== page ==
Is the £85 pirce for Akeme Ga Kill Collectors Edition BD A Sad Example Of How Bad The UK Anime Marke

britguy

Za Warudo
Buzz201 said:
I know that. I was just saying that fans can't really be "undervaluing" anime, they just don't value it as much as it costs to produce.
That reads like Undervaluing to me ;)

A better complaint/question would be why aren't people willing to pay these prices if they want to see more anime (which they clearly do)? And obviously that's a highly complicated question to answer.
Because at the end of the day, people have other things to pay first like rent/mortgage, bills, food, so your average Joe isn't left with much cash to spend on the things they like, or if they are, then anime isn't a huge priority as they have other things to think of first, so they want as much as they can for as little as possible. That's why the manga model did so well for them, but in the long run, it wasn't a model that could keep them going.

If fans can't afford to buy or cannot justify the outlay of what a physical collectors retail release costs (say an Anime Limited collectors edition around £35-£40) then I believe they should brace themselves, as imo, that is the model I can see most adopting, supplemented by subscription based streaming services and potentially, much later, a standard edition.

Unfortunately, (and this can be directed at a whole heap of luxury products or pastimes people enjoy) Just because you like anime doesn't mean it should be priced within your means. Anime is a luxury product, and it isn't a right or a privilege. If owning the media is too expensive then it's great that things like netflix and crunchyroll exist because it opens up a whole heap of titles to you for a flat monthly fee. I would have killed something like that during the peak of my fandom and then subsequent unemployment. I know what it's like to not be able to afford what you enjoy, it's awful, especially if it's one of your only hobbies/pastimes.

It sucks that anime is expensive, but at the end of the day, we all know the world we live in, and we all know how businesses work. If you want more releases in the future then current/past releases need to be profitable and then those profits are spent on new licenses.
 

Rui

Karamatsu Boy
Administrator
Buzz201 said:
I know that. I was just saying that fans can't really be "undervaluing" anime, they just don't value it as much as it costs to produce. That is, assuming we have to be charged that much and isn't Japanese companies being upset that we aren't paying Japanese prices (which RightStuf's Shawn Kleckner suggested it might be on ANNCast).

A better complaint/question would be why aren't people willing to pay these prices if they want to see more anime (which they clearly do)? And obviously that's a highly complicated question to answer.
Then we, as a society, cannot have anime, because we cannot support the cost of production. It's all very well that people are demanding Japanese fans subsidise the entire medium for us, because we're somehow special in the west, but with the evolution of the Internet it was only a matter of time before the Japanese fans started to question the fairness of this relationship and put the whole arrangement in jeopardy. Live action is cheaper to make (well, cheap live action) so I guess the end result is less anime, and specifically less niche (i.e. interesting) anime in favour of surefire hits which don't take risks. Some people in this debate would be fine with that. Some people in this debate consider a Gundam BD completely replaceable by some US drama series box set. I don't.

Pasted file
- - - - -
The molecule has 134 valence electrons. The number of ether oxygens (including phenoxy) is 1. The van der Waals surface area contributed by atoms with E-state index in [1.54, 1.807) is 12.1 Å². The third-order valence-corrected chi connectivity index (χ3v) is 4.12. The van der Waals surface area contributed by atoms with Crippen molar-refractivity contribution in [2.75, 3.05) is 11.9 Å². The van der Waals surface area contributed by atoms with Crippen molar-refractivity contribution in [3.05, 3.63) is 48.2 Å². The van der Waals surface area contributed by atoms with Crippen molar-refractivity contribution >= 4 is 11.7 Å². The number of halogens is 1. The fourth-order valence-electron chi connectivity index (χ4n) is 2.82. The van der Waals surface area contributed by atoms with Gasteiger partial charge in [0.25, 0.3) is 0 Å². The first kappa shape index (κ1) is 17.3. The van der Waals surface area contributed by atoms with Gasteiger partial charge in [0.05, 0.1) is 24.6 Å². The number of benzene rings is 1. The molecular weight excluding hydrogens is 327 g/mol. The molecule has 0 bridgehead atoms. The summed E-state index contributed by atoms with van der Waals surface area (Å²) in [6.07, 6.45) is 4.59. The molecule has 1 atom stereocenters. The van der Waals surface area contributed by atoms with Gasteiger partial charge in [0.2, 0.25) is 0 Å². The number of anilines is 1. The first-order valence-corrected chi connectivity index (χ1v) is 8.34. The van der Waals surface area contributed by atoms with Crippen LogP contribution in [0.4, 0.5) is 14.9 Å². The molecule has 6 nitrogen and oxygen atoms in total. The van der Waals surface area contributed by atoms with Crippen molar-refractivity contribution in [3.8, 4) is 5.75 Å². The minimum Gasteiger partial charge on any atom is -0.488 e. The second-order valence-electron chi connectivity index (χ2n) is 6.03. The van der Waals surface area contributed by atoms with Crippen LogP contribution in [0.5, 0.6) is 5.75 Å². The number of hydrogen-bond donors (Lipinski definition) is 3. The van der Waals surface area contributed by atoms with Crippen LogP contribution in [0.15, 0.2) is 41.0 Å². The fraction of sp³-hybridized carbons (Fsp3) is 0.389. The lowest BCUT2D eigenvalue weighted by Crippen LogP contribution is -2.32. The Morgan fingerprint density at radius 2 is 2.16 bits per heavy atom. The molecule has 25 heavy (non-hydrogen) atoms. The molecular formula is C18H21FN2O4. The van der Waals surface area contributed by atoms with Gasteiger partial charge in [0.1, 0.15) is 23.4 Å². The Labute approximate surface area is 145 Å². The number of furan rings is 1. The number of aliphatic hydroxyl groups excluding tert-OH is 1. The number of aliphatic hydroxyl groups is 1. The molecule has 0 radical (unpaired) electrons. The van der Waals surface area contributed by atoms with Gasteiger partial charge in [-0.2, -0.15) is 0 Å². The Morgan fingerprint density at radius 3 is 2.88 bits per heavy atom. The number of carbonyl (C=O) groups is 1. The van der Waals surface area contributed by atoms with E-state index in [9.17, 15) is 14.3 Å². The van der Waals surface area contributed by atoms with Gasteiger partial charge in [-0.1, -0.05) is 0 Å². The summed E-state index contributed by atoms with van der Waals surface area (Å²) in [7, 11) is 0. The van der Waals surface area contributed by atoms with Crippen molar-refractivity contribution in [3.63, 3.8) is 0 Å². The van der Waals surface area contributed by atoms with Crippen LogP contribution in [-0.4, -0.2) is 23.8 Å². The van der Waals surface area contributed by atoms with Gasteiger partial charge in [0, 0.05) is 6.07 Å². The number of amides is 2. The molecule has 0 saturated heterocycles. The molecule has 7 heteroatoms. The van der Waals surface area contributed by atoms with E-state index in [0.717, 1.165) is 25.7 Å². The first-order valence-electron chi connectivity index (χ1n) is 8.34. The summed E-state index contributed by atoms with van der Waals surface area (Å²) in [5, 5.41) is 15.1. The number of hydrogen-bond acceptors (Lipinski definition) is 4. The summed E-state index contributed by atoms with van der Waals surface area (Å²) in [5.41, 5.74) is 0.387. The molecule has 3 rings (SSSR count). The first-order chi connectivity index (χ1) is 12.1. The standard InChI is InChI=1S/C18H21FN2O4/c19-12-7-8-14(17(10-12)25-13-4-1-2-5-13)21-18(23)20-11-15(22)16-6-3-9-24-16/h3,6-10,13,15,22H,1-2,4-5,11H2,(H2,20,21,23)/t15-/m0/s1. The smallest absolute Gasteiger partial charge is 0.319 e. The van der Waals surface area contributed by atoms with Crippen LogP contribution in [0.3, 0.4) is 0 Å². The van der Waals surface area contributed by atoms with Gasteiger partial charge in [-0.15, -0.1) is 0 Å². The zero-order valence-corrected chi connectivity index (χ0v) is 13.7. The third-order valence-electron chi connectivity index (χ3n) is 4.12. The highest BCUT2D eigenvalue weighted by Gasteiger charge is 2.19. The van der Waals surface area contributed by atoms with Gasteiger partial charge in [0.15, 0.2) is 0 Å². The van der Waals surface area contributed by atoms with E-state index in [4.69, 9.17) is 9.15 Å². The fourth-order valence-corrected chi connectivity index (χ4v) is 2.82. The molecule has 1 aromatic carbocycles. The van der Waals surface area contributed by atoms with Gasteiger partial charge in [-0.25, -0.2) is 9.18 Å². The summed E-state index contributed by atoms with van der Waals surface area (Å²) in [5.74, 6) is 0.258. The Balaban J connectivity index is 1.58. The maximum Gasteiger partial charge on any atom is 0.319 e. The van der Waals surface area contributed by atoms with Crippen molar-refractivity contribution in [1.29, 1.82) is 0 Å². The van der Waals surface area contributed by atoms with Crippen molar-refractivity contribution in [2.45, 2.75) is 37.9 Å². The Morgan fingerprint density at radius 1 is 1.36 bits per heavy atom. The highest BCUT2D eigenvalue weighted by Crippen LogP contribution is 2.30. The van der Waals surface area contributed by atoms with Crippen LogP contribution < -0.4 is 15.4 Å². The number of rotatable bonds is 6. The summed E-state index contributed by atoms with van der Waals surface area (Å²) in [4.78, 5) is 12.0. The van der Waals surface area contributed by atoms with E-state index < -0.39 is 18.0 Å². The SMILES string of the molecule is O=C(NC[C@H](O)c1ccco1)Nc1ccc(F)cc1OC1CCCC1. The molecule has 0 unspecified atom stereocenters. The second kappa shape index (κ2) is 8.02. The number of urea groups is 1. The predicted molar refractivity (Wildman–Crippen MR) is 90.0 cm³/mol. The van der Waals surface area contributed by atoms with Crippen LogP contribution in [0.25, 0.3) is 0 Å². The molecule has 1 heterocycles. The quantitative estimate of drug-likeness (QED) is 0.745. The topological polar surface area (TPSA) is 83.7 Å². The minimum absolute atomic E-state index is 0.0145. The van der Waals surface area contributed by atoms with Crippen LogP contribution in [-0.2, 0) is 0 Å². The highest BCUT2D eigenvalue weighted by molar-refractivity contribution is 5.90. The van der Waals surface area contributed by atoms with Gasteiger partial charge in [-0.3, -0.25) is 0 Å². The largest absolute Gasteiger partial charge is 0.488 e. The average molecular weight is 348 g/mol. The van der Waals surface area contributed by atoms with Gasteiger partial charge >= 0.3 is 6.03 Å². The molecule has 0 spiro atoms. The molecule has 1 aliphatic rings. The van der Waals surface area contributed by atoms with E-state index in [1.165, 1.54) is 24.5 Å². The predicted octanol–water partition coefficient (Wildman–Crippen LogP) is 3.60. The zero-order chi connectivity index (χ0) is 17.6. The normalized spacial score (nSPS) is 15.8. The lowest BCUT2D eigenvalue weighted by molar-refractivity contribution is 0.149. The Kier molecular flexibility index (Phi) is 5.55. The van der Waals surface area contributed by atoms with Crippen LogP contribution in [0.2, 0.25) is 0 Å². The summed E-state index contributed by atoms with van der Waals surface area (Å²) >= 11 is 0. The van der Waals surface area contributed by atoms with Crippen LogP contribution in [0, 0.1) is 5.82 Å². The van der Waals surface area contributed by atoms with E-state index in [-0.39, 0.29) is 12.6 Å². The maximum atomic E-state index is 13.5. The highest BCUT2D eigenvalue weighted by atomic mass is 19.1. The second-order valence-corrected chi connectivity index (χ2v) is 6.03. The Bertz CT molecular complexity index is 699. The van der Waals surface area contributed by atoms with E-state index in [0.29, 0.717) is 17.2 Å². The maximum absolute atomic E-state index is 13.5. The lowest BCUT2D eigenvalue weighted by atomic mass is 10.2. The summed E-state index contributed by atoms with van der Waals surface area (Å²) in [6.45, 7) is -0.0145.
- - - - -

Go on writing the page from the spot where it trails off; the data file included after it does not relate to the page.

Let's pretend that the worst case already happened, and Japan stopped making anything other than Attack on Titan and Naruto clones. Then a small number of wealthy lunatics said they didn't mind paying 10x more than the going rate each in order to ensure that niche titles could still be financed, and as a result those people got to have anime. That scenario gave us the experimental insanity of the OAV market, which is directly responsible for turning a lot of us here into fans, and in turn it bled into the more experimental TV shows we got during the anime bubble years. It's also pretty much where the LE trend is heading, because the 'price low, sell in volume' model doesn't work as more and more people move to streaming and abandon physical releases entirely.

It's not fair for people without the means to pay, obviously, or for people who would like to own a show but not as much as they'd like to buy something else (whether essential for life or just a hobby they prefer). However, as long as there is a cost of production involved to create this stuff then we need people who are willing to pay. I'm personally glad that this has only blown up like this now, when we actually have wonderful options for people who can't afford those prices or who are more selective about the titles they want to invest in.

I have no answer for your last question, sadly. I don't know why people are so desperate to put all of the responsibility on the Japanese fans and turn it into 'them' and 'us'. This is a really bad hobby for anyone trying to save money unless they're willing to make some compromises about physical versus digital; it's been that way in Japan for a long time already. The used market and television/online broadcasts are the options for those who can't pay the prices there, and I think we need to be more flexible about everything as well.

R
 

Buzz201

Mad Scientist
Rui said: